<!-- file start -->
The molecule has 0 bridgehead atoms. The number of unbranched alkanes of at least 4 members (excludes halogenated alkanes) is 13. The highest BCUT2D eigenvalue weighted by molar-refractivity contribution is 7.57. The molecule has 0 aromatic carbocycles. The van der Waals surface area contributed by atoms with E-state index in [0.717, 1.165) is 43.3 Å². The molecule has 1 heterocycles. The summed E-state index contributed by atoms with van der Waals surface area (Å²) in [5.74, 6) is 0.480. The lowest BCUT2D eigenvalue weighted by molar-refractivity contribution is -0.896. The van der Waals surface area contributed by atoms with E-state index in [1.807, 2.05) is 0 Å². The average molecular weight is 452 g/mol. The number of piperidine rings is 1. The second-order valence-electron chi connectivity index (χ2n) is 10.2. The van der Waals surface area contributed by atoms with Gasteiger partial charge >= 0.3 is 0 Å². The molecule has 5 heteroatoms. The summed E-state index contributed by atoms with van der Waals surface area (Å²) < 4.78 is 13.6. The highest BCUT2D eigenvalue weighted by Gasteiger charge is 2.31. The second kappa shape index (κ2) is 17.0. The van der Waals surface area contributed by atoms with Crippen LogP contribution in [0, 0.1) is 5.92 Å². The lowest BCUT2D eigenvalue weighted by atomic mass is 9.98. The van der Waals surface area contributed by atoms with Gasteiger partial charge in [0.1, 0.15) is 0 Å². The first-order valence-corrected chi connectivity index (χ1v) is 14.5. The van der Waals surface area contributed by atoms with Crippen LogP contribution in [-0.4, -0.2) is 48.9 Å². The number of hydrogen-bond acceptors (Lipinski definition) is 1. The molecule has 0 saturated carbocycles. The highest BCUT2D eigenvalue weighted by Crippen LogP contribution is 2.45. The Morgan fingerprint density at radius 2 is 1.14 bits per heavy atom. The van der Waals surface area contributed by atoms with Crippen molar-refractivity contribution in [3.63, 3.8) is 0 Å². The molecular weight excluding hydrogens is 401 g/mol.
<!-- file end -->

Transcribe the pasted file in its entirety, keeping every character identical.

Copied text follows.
The molecule has 0 bridgehead atoms. The number of unbranched alkanes of at least 4 members (excludes halogenated alkanes) is 13. The highest BCUT2D eigenvalue weighted by molar-refractivity contribution is 7.57. The molecule has 0 aromatic carbocycles. The van der Waals surface area contributed by atoms with E-state index in [0.717, 1.165) is 43.3 Å². The molecule has 1 heterocycles. The summed E-state index contributed by atoms with van der Waals surface area (Å²) in [5.74, 6) is 0.480. The lowest BCUT2D eigenvalue weighted by molar-refractivity contribution is -0.896. The van der Waals surface area contributed by atoms with E-state index in [1.807, 2.05) is 0 Å². The average molecular weight is 452 g/mol. The number of piperidine rings is 1. The second-order valence-electron chi connectivity index (χ2n) is 10.2. The van der Waals surface area contributed by atoms with Gasteiger partial charge >= 0.3 is 0 Å². The molecule has 5 heteroatoms. The summed E-state index contributed by atoms with van der Waals surface area (Å²) < 4.78 is 13.6. The highest BCUT2D eigenvalue weighted by Gasteiger charge is 2.31. The second kappa shape index (κ2) is 17.0. The van der Waals surface area contributed by atoms with Crippen LogP contribution in [0, 0.1) is 5.92 Å². The lowest BCUT2D eigenvalue weighted by atomic mass is 9.98. The van der Waals surface area contributed by atoms with Gasteiger partial charge in [0.1, 0.15) is 0 Å². The first-order valence-corrected chi connectivity index (χ1v) is 14.5. The van der Waals surface area contributed by atoms with Crippen LogP contribution in [-0.4, -0.2) is 48.9 Å². The number of hydrogen-bond acceptors (Lipinski definition) is 1. The molecule has 0 saturated carbocycles. The highest BCUT2D eigenvalue weighted by Crippen LogP contribution is 2.45. The Morgan fingerprint density at radius 2 is 1.14 bits per heavy atom. The van der Waals surface area contributed by atoms with Crippen molar-refractivity contribution in [3.63, 3.8) is 0 Å². The molecular weight excluding hydrogens is 401 g/mol.